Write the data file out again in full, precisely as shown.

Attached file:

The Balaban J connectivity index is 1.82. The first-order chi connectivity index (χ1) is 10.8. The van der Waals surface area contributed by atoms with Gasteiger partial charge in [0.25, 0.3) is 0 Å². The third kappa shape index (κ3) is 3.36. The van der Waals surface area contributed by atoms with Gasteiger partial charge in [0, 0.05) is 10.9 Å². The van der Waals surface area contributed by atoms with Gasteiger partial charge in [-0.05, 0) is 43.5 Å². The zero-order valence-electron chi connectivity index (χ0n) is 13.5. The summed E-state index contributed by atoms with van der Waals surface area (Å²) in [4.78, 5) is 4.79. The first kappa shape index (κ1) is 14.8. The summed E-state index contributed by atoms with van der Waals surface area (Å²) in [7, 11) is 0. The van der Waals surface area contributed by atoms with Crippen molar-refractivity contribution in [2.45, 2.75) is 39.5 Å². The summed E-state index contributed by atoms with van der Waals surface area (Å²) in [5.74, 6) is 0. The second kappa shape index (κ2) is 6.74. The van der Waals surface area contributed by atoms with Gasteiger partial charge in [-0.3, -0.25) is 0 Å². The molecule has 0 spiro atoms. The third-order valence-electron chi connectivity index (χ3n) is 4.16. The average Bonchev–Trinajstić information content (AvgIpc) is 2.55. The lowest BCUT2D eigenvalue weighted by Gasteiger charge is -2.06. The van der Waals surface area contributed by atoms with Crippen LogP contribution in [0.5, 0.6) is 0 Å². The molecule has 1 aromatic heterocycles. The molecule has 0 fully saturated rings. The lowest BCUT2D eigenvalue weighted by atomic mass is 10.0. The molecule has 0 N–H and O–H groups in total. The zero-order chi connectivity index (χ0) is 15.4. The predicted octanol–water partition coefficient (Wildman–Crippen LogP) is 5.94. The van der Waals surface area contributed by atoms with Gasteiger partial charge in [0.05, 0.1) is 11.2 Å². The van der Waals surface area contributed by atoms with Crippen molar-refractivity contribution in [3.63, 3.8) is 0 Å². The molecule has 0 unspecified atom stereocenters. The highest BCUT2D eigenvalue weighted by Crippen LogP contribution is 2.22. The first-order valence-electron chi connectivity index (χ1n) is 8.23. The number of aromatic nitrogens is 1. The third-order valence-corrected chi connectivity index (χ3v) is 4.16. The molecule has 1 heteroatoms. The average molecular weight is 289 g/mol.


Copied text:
The Balaban J connectivity index is 1.82. The first-order chi connectivity index (χ1) is 10.8. The van der Waals surface area contributed by atoms with Gasteiger partial charge in [0.25, 0.3) is 0 Å². The third kappa shape index (κ3) is 3.36. The van der Waals surface area contributed by atoms with Gasteiger partial charge in [0, 0.05) is 10.9 Å². The van der Waals surface area contributed by atoms with Gasteiger partial charge in [-0.05, 0) is 43.5 Å². The zero-order valence-electron chi connectivity index (χ0n) is 13.5. The summed E-state index contributed by atoms with van der Waals surface area (Å²) in [4.78, 5) is 4.79. The first kappa shape index (κ1) is 14.8. The summed E-state index contributed by atoms with van der Waals surface area (Å²) in [7, 11) is 0. The van der Waals surface area contributed by atoms with Crippen molar-refractivity contribution in [2.45, 2.75) is 39.5 Å². The summed E-state index contributed by atoms with van der Waals surface area (Å²) in [5.74, 6) is 0. The second kappa shape index (κ2) is 6.74. The van der Waals surface area contributed by atoms with Gasteiger partial charge in [-0.3, -0.25) is 0 Å². The molecule has 0 spiro atoms. The third-order valence-electron chi connectivity index (χ3n) is 4.16. The average Bonchev–Trinajstić information content (AvgIpc) is 2.55. The lowest BCUT2D eigenvalue weighted by Gasteiger charge is -2.06. The van der Waals surface area contributed by atoms with Crippen LogP contribution in [0.5, 0.6) is 0 Å². The molecule has 1 aromatic heterocycles. The molecule has 0 fully saturated rings. The lowest BCUT2D eigenvalue weighted by atomic mass is 10.0. The molecule has 0 N–H and O–H groups in total. The zero-order chi connectivity index (χ0) is 15.4. The predicted octanol–water partition coefficient (Wildman–Crippen LogP) is 5.94. The van der Waals surface area contributed by atoms with Gasteiger partial charge in [0.05, 0.1) is 11.2 Å². The van der Waals surface area contributed by atoms with Crippen molar-refractivity contribution in [3.63, 3.8) is 0 Å². The molecule has 0 unspecified atom stereocenters. The highest BCUT2D eigenvalue weighted by Crippen LogP contribution is 2.22. The first-order valence-electron chi connectivity index (χ1n) is 8.23. The number of aromatic nitrogens is 1. The third-order valence-corrected chi connectivity index (χ3v) is 4.16. The molecule has 1 heteroatoms. The average molecular weight is 289 g/mol.